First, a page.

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Logo: NZ Colony Loss SurveyConducted annually since 2015, the New Zealand Colony Loss Survey is based on the survey of beekeepers developed by the international COLOSS honey bee research association.

Survey topics include the number and nature of over-winter colony losses, queen health and performance, indicators of diseases and parasites, treatment of Varroa, supplemental feeding, and colony management. Because the challenges facing New Zealand beekeepers differ from those facing beekeepers in the northern hemisphere, the survey also includes questions that are specific to the New Zealand context, e.g. apiary crowding, predation by wasps, and nectar flow from native trees.

In a "queen cell"

NZ Colony Loss 2023: summary infographic. Click to download.

NZ Colony Loss 2023: summary infographic. Click to download.

Based on reports from 42.6% of beekeepers managing 35.0% of New Zealand’s honeybee colonies, we estimate the overall loss rate over winter 2023 to be 12.7%. These loss overall rates are statistically lower than over-winter loss rates recorded in 2021 and 2022 but are higher than those recorded between 2015 and 2020. Over-winter loss rates were highest in the upper North Island and lowest in the upper South Island.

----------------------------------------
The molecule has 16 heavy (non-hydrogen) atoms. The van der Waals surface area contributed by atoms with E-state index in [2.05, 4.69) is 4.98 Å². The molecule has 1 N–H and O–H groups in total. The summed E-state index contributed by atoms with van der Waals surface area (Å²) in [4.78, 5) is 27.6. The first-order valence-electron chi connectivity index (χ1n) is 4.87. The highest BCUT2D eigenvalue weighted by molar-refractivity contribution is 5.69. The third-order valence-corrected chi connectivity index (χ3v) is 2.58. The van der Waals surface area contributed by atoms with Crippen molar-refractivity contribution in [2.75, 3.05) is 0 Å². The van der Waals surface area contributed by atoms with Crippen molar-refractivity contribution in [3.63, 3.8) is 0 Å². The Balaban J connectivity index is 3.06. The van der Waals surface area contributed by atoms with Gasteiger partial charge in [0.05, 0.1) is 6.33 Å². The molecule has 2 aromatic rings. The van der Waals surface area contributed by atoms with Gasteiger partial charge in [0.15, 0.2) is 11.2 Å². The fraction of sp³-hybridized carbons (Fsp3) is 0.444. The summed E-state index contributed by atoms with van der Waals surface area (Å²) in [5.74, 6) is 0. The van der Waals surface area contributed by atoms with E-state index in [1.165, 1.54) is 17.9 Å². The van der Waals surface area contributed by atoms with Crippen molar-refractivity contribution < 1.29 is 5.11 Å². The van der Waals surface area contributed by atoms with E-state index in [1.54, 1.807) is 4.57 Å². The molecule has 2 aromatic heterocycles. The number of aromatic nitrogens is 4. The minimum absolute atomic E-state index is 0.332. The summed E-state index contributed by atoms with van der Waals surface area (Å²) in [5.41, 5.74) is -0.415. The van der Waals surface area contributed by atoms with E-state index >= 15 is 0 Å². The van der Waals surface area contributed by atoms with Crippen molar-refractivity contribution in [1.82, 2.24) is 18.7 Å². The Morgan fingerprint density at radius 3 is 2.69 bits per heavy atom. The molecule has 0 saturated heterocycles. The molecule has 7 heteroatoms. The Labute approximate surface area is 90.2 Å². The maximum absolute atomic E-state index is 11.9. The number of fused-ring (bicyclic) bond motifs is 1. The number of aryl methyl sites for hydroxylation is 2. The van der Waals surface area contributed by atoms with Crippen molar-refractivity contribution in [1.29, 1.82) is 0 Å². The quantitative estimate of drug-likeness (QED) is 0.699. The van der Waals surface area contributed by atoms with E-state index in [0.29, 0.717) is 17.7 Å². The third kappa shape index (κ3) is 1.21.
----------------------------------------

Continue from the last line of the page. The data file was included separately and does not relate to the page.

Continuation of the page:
These winter losses followed overall autumn losses of 16.8%. Overall autumn loss rates – which were included for the first time in 2023 – were highest in the upper North Island and lowest in the upper South Island. This is the first NZ Colony Loss Survey in which autumn losses were systematically recorded, so we cannot yet report on trends in autumn losses.

Varroa was the most prominent cause of colony losses over both autumn and winter. Indeed, we estimate that 5.6% of all healthy, living colonies entering autumn 2023 were lost to varroa, and a further 6.4% were lost to varroa over winter 2023. Queen problems and suspected starvation were problematic issues in both autumn and winter, although losses attributed to wasps were down compared to previous years. Natural disasters were the underlying cause of many losses in autumn.

Commercial beekeepers treated varroa using various combinations of amitraz (Apivar® and Apitraz®), flumethrin (Bayvarol®), and oxalic acid during the 2022/23 season. Indeed, commercial beekeepers are more likely to use each of these treatments than non-commercial beekeepers.

Three-fourths of beekeepers described their treatment as “mostly successful” or “completely successful”, suggesting that these treatments maintain their efficacy. That said, amitraz, flumethrin, and glycerin strips/staples were all perceived to be less successful than in the previous survey.

The ‘typical’ NZ beekeeper is a male in his late 50’s. He is a first generation beekeeper with 3 hives and 5 years of experience.

The 2023 survey also asked about wellbeing. Results showed that hobbyist beekeepers are ‘thriving’ with well-being scores similar to those of the general NZ population. Commercial beekeepers, on the other hand, are ‘struggling’. Their wellbeing is not only lower than the general population, on average, but also lower than other primary producers.

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